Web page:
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Early last year, when some Internet users visited the Hertz Web site, they saw pop-up ads for Avis.

Hertz tracked the ads to their source and sued both Avis and a company called Claria, which provided the stealth pop-ups.

Other companies such as L.L. Bean, United Parcel Service, and Inter-Continental Hotels also sued Claria with similar complaints of competitors’ ads on their pages. Their cases, 11 in all, have been combined as a multi-district matter in the Northern District of Georgia. It is in discovery.

It is an engagement in a war over Internet “spyware” — or “adware” as its advocates call it.

Downloaded by Internet users, often unknowingly, when they visit certain advertisements or sites, the software produces pop-up ads according to the types of Web sites visited or searches run on search engines.

At its extreme, spyware can cross the line into crime. It can be used to record confidential passwords used for on-line banking or pilfer sensitive information leading to identity theft.

In its more benign form it has advocates who maintain that its legal use is a legitimate form of advertising. But it has enemies who think that not only the practice but the enabling technology should be banned.

Privacy advocates are screaming foul while advertising groups and internet titans like AOL preach against an all-out assault on pop-up ads and “targeted” Internet advertising.

Utah has passed broad anti-spyware legislation. Other states are considering it. Congress has held hearings and is considering legislation as competing groups vie for its attention.

Outside the legislative halls rages the second front of this battle — litigation. The two leading enablers of spyware, WhenU.com and Claria, have been sued in multiple jurisdictions. Claria alone claims the 1,000 advertisers it has signed up to date reach 43 million consumers. Through their software, they launch pop-up ads of competitors of companies that Internet users seek out.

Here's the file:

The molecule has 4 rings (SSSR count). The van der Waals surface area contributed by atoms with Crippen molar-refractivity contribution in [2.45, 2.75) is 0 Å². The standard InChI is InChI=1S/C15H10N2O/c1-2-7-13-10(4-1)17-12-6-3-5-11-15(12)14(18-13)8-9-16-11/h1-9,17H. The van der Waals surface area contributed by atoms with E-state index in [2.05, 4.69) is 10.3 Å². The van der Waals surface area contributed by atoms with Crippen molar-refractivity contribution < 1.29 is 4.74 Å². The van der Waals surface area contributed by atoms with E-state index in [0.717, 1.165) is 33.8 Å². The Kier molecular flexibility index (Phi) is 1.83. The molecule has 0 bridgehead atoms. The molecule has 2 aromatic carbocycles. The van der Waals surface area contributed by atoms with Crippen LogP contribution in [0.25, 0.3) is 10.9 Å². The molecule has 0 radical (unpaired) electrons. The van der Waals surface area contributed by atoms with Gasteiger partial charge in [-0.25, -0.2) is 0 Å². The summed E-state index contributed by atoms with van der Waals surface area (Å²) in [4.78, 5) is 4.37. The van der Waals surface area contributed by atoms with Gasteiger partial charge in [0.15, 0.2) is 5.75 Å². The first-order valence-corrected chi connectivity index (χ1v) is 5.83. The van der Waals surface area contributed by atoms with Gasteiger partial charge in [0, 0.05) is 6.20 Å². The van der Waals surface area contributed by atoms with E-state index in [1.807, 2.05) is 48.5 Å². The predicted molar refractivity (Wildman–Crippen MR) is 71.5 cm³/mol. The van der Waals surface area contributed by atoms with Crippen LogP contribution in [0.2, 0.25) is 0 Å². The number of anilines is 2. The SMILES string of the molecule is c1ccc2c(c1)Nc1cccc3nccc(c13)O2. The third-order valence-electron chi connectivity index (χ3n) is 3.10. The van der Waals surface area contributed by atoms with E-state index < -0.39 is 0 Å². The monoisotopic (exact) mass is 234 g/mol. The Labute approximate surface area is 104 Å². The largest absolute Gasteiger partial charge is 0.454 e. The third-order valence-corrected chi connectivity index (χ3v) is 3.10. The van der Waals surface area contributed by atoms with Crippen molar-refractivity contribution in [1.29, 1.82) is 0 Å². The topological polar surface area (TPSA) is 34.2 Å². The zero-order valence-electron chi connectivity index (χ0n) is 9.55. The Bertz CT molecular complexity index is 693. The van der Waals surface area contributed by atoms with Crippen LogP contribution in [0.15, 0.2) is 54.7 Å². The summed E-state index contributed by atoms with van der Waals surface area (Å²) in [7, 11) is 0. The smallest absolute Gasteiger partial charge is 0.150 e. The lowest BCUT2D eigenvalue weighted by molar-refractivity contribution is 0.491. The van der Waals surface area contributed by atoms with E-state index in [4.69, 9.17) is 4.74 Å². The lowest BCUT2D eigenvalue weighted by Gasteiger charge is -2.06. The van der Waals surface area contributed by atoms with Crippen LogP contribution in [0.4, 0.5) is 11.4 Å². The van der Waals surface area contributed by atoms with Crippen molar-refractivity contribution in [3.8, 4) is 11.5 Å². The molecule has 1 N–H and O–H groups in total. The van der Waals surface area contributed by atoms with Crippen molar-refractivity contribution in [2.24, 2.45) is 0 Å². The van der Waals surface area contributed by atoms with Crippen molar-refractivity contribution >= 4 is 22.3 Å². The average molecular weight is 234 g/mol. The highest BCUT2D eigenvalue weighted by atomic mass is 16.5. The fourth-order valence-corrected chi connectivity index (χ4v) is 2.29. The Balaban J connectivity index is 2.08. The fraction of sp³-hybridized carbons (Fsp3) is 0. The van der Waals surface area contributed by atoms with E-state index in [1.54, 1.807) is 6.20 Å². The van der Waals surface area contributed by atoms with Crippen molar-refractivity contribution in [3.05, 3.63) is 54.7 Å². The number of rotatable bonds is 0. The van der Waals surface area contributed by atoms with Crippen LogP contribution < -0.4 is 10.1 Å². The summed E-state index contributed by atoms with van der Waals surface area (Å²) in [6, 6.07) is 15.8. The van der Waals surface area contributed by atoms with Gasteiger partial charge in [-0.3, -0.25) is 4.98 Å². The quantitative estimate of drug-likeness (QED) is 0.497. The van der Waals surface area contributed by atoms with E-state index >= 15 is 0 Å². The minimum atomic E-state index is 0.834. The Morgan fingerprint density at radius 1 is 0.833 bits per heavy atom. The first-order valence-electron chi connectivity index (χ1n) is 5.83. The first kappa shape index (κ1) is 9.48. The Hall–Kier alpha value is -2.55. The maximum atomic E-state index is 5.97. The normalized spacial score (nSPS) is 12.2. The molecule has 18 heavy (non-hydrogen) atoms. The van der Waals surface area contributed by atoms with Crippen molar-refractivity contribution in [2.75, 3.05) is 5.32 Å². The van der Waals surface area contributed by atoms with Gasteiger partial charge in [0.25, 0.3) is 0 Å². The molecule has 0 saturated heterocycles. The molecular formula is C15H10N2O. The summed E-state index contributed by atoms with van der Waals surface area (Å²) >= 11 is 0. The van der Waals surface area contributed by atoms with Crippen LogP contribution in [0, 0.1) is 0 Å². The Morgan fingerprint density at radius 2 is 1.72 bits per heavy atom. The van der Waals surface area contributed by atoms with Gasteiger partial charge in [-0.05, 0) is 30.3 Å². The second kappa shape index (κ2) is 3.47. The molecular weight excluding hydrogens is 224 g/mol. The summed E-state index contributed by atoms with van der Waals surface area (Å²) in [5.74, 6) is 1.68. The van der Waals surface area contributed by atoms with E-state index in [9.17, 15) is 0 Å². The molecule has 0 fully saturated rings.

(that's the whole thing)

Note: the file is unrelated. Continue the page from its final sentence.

The multi-district case in Georgia is one of five filed against WhenU and Claria in the past two years. So far, the results have been mixed and show little indication of how this area of law will develop.

The earliest cases against WhenU and Claria ended in pre-trial settlements or victories for the defendants.

In Wells Fargo vs. WhenU.com, for instance, Michigan federal judge Nancy Edmunds refused to grant a preliminary injunction. She said that the bank had failed to meet its burden under a trademark infringement claim because WhenU conducted legitimate comparative advertising.

Judge Edmunds, of the Eastern District of Michigan, also rebuffed Wells Fargo’s surveys intended to show confusion among consumers who visited its Web site. The case is in discovery.

U-Haul’s case against WhenU in the Eastern District of Virginia last year ended in a similar fashion, but U-Haul did not appeal the verdict.

A New York Case

In December, Judge Deborah Batts of the Southern District of New York handed plaintiffs their largest trophy to date by granting a preliminary injunction against the spyware company. The U.S. Court of Appeals for the Second Circuit heard WhenU’s appeal in early April, and a decision is pending.

The case, 1-800 Contacts vs. WhenU.com and Vision Direct, arose when ads for Vision Direct, a competitor of the contact lens distributor 1-800 Contacts, appeared on its Web site. In an interview, Contacts’ general counsel Joe Zeidner declined to specify the losses his company suffered but said the company “saw an immediate and drastic drop in Web orders” soon after Vision Direct ads popped up. Fifty percent of Contacts’ 1.8 million customers order contact lenses through the internet, according to Mr. Zeidner.

The case boiled down to two issues: copyright and trademark infringement.

In granting the preliminary injunction against WhenU, Judge Batts rejected Contacts’ copyright claim but found merit in the trademark claim.

Contacts argued that the pop-up ads created a new screen combining its Web site with Vision Direct’s advertisements, thereby leading to a copyright infringement.

The court found this argument untenable. A ruling in favor of Contacts would “subject countless computer users and software developers to liability . . . since the modern computer environment . . . allows users to obscure, cover, and change the appearance of . . . Plaintiff’s website,” she wrote.

The court similarly rejected Contacts’ copyright claim that the pop-up ad created an unlicensed derivative work. A derivative work is a product made from a preexisting product. It’s like making a Star Trek movie from the television series, explained Contacts’ lead lawyer in the case Terence Ross of Gibson, Dunn & Crutcher’s Washington, D.C., office. The pop-up ads, argued Mr. Ross, transformed his client’s Web site in creating a derivative work. WhenU countered it delivered ads as one of multiple windows or screens one can open while using the Microsoft Windows operating system.

By sitting on the screen above the Contacts Web site, the pop-up ads did not alter plaintiff’s copyright, WhenU continued. The judge agreed, because the Contacts Web site remained intact.